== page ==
Children get a thrill from being on the open water, whether it's rowing, paddling, sailing or motoring. Starting this year, New Jersey State Police aim to keep the number of drowning tragedies as low as possible.

The "Kids Don't Float" initiative is a partnership between New Jersey law enforcement and operators of public boating centers around the state. Each participating dock area is equipped with a colorful stand, about five feet high, containing about 10 life jackets. Children can use them for free, and need only return them when they're finished using them. It's like a life-jacket library.

"It's done completely on the honor system," said Trooper Brian Weiner today at the Sands Point Park Boat Launch in Waretown. "The life jackets are provided by the state police. We're hoping that it'll encourage people to use a life jacket while boating."

New Jersey and federal marine regualtions require everyone under age 13 to wear a flotation device when aboard vessels.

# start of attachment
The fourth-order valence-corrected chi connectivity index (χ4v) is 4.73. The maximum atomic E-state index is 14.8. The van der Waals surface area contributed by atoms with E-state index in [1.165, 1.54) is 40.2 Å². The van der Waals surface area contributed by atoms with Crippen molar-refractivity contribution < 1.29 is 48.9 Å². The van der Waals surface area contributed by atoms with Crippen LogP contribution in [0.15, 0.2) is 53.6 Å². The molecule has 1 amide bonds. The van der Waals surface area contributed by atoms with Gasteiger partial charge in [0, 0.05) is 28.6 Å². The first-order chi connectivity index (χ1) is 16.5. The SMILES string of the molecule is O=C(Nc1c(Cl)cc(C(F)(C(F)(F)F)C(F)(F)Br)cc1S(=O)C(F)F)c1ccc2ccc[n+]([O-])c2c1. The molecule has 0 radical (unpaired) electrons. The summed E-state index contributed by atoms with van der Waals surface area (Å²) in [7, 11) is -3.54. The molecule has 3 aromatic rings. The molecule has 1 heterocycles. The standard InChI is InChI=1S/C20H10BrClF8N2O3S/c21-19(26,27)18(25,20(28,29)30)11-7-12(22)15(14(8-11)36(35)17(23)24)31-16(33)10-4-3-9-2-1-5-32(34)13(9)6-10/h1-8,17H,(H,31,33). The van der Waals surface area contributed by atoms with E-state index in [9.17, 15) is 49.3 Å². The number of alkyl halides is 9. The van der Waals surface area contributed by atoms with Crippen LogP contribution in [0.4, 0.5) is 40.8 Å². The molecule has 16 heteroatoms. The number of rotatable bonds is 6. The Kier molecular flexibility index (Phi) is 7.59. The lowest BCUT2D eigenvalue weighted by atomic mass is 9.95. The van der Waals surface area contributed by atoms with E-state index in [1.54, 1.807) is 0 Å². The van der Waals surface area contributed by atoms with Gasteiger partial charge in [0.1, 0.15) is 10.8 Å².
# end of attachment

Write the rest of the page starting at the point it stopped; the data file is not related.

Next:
Weiner says the idea has a long heritage and is growing longer legs year by year. "This program originated in Homer, Alaska, back in 1996," he says. "A local fire department designed and built 15 of the boxes and distributed them. It's been a success since then."

But they're new to the Garden State. The stand unveiled in Waretown is the sixth to become functional, with five more in spots along the Ocean County bayfront and on Long Beach Island.

State troopers have encouraged youngsters to become involved by commissioning them to create the lifejacket stands. The one now in place in Sandy Point Park was built by students in the Manchester school district.